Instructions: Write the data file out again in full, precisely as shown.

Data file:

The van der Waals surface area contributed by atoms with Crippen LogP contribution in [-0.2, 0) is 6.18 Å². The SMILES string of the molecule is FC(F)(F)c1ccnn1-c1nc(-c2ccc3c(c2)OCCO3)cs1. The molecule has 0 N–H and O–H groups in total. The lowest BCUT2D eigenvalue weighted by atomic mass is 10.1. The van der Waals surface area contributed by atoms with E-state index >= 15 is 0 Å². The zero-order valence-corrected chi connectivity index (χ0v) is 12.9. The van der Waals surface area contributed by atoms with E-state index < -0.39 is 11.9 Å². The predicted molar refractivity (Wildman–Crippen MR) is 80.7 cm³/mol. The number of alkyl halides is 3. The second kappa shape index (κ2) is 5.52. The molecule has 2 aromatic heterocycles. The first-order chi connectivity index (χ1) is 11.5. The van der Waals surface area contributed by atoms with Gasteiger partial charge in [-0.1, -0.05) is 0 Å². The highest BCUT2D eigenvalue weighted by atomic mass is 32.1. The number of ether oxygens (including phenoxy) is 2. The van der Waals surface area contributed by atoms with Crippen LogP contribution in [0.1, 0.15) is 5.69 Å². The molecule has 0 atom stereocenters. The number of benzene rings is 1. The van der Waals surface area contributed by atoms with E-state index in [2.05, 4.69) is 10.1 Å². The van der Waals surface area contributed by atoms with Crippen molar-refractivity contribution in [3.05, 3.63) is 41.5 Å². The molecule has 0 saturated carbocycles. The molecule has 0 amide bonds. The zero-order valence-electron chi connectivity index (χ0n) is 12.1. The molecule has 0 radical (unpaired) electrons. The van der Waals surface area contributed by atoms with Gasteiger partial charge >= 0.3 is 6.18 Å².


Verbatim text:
The van der Waals surface area contributed by atoms with Crippen LogP contribution in [-0.2, 0) is 6.18 Å². The SMILES string of the molecule is FC(F)(F)c1ccnn1-c1nc(-c2ccc3c(c2)OCCO3)cs1. The molecule has 0 N–H and O–H groups in total. The lowest BCUT2D eigenvalue weighted by atomic mass is 10.1. The van der Waals surface area contributed by atoms with E-state index >= 15 is 0 Å². The zero-order valence-corrected chi connectivity index (χ0v) is 12.9. The van der Waals surface area contributed by atoms with E-state index < -0.39 is 11.9 Å². The predicted molar refractivity (Wildman–Crippen MR) is 80.7 cm³/mol. The number of alkyl halides is 3. The second kappa shape index (κ2) is 5.52. The molecule has 2 aromatic heterocycles. The first-order chi connectivity index (χ1) is 11.5. The van der Waals surface area contributed by atoms with Gasteiger partial charge in [-0.1, -0.05) is 0 Å². The highest BCUT2D eigenvalue weighted by atomic mass is 32.1. The number of ether oxygens (including phenoxy) is 2. The van der Waals surface area contributed by atoms with Crippen LogP contribution in [0.1, 0.15) is 5.69 Å². The molecule has 0 atom stereocenters. The number of benzene rings is 1. The van der Waals surface area contributed by atoms with E-state index in [2.05, 4.69) is 10.1 Å². The van der Waals surface area contributed by atoms with Crippen molar-refractivity contribution in [3.05, 3.63) is 41.5 Å². The molecule has 0 saturated carbocycles. The molecule has 0 amide bonds. The zero-order valence-electron chi connectivity index (χ0n) is 12.1. The molecule has 0 radical (unpaired) electrons. The van der Waals surface area contributed by atoms with Gasteiger partial charge >= 0.3 is 6.18 Å².